GSC Grays is urging farm businesses to “embrace resilience” and strategic planning to navigate through the current challenges facing the sector.

Record rainfall has significantly increased the financial pressures on farm businesses, GSC Grays said, but it believes there are tools to help the industry tackle to current challenges.

Recently, the vice president of the National Farmers’ Union (NFU) said that it is “no exaggeration to say a crisis is building” for farmers due to prolonged poor weather.

GSC Grays farm consultant, Sam Dale, said there are five things businesses can do the “weather the financial storm”.

He is urging businesses to know their figures and production costs, as “understanding the financial health of your business is crucial”.

“Regularly analyse production costs, including fertiliser, seed, and labour,” he said.

“By knowing your numbers, you can make informed decisions and identify areas for cost-saving or efficiency improvements.”

Dale is urging farm businesses to identify their marketing and purchasing strategy and develop a “clear strategy” for marketing their products and purchasing.

“Being proactive in your marketing and purchasing can help secure better prices and manage risk.”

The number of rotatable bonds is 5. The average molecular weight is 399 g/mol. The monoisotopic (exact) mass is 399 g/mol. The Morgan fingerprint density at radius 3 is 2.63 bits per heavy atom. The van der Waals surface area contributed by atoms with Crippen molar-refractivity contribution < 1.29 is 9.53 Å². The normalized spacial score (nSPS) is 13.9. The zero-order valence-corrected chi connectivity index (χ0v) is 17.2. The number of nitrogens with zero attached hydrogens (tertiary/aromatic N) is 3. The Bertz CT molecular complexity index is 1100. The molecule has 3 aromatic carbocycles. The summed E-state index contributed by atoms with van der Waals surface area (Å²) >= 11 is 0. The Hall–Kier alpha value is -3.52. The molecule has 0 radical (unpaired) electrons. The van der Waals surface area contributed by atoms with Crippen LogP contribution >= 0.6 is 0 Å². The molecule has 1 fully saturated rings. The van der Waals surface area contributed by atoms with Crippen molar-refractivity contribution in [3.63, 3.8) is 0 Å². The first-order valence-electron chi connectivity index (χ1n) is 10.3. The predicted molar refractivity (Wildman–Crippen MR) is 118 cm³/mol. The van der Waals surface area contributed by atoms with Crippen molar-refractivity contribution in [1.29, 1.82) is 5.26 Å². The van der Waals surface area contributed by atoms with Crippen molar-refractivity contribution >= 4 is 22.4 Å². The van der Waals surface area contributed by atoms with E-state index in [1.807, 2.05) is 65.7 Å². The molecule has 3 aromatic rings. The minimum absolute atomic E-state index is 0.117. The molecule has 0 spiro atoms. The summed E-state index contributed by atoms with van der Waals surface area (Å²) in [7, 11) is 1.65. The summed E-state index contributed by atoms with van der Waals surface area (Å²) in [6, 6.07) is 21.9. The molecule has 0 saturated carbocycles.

Agri trends

Dale said businesses must understand the wider industry and market to strategically navigate through and weather the problems facing the sector.

“Stay informed about broader agricultural trends, market conditions, and policy changes,” he said.

“This awareness will enable you to anticipate challenges and recognise opportunities.”

Dale recommends that businesses utilise available tools to reduce their risk and volatility.

This involves taking advantage of risk management tools and government schemes such as the Sustainable Farming Incentive (SFI).

This will help to diversity their income and reduce their dependency on volatile markets, Dale said.

Dale’s final tip for businesses is to establish a diverse business model.

“This could include a mix of agriculture enterprises and environmental schemes. Whilst diversification could include services such as a farm shop or agri-tourism, it does not have to,” he said.